ESports has taken the gaming industry by storm within the last decade, ramping up into what it is now and continuing to grow, mature, and branch out amongst the gaming genres. Surely we've all heard about the sometimes obscene amounts of money awarded to winners of such tournaments as StarCraft or League of Legends - but what the heck is an "eSport" and how does it fit into the gaming world overall?
On Friday Wikia had the opportunity to host a panel sponsored by the makers of StarCraft, Blizzard Entertainment - arguably one of my favorite developers. The best definition of what eSports are in general came from host and commentator Alex Mendez: there's competitive play, where we're all sitting around with our friends at home, shooting each other in Halo, or part of a LAN party; but then there's that next level that's still competitive play, but it's organized and features the absolute best players of that particular genre or game, typically competing for a hefty sum of cash. Matt Dahlgren, eSports director for CapCom, susses out what really makes eSports stand apart from "traditional" sports like baseball or football - that there's no requirement for a top-level physique and no real age-limitation. A top player could, if properly supported, remain in her/his position for decades and make a real career out of it.
Of course, that's one of the components missing at this juncture. ESports is young in relation to all the other professional sports arenas out there. As such, teams and leagues can't make a true career out of what they do because the support infrastructure isn't there yet. That's something someone like Craig Levine, Executive VP of ESL, wants to see happen.
Yet what makes a game an eSport? What requirements does it need to meet? Alex was fairly adamant that a good, solid game required two features to make it easily accessible as an eSport - one of these was a Spectator Mode, a way for people to easily watch the game and thus make it easier to host. Trevor Housten, eSports manager for Blizzard, disagrees, and rightfully so: Hearthstone, one of their newer IPs, has taken the eSports community by storm in the past few years, and yet it doesn't have a Spectator Mode (yet). So while it certainly makes things easier, he argues, what a game truly needs is to be great and then attract great players to it that want to compete. Really what it all boils down to is that there's no "silver bullet" that's going to guarantee a game becomes an eSport.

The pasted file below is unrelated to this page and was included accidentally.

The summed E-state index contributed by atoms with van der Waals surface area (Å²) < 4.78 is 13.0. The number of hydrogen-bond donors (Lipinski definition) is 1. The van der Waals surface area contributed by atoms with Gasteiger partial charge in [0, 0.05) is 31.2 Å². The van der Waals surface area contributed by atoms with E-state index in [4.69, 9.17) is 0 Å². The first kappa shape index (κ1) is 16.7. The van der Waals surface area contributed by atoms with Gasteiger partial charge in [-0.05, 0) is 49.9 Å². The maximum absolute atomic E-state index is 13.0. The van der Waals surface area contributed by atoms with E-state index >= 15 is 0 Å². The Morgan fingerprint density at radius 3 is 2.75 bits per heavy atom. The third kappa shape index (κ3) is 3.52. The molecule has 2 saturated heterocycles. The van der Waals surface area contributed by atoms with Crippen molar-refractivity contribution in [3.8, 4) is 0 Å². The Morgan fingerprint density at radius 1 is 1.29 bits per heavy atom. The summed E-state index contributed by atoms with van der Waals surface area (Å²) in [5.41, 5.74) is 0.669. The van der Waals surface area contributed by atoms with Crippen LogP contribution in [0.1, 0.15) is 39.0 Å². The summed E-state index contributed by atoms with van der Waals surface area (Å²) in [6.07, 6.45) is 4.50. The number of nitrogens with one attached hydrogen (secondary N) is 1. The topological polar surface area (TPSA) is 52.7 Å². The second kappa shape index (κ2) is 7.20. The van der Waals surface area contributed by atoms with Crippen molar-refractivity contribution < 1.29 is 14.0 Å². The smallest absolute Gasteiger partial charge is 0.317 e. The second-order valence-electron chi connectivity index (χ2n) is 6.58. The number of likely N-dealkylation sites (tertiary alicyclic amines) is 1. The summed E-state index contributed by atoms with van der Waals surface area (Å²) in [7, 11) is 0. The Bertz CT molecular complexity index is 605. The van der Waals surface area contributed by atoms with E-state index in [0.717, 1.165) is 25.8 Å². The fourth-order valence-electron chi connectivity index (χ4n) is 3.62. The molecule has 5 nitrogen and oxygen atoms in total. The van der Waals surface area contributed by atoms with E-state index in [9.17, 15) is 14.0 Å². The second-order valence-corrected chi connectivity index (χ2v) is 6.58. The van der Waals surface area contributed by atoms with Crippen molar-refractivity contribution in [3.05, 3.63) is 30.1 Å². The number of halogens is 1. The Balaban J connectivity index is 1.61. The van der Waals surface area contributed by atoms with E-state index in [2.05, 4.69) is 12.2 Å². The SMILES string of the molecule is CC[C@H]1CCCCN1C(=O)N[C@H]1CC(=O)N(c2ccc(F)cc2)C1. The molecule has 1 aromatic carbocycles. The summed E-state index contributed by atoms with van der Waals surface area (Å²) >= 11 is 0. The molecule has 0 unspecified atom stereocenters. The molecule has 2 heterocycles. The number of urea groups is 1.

Speaking of silver bullets, how can players help support their favorite teams or personalities? Someone in the crowd rattled off a long list of potential avenues ranging from buying merchandise to donating to the cause. Andrew Zucosky of Shacknews summed up an answer pretty succinctly: do any and all of the above. Do whatever is in your means. In reality, though, fans don't have to pump any money into it - minimally all it takes is jumping into your favorite stream or watching your favorite tournament to get the number of viewers up. If eSports can prove there's a massive audience out there - and there has been for a number of these events - then that only goes to further legitimize the field.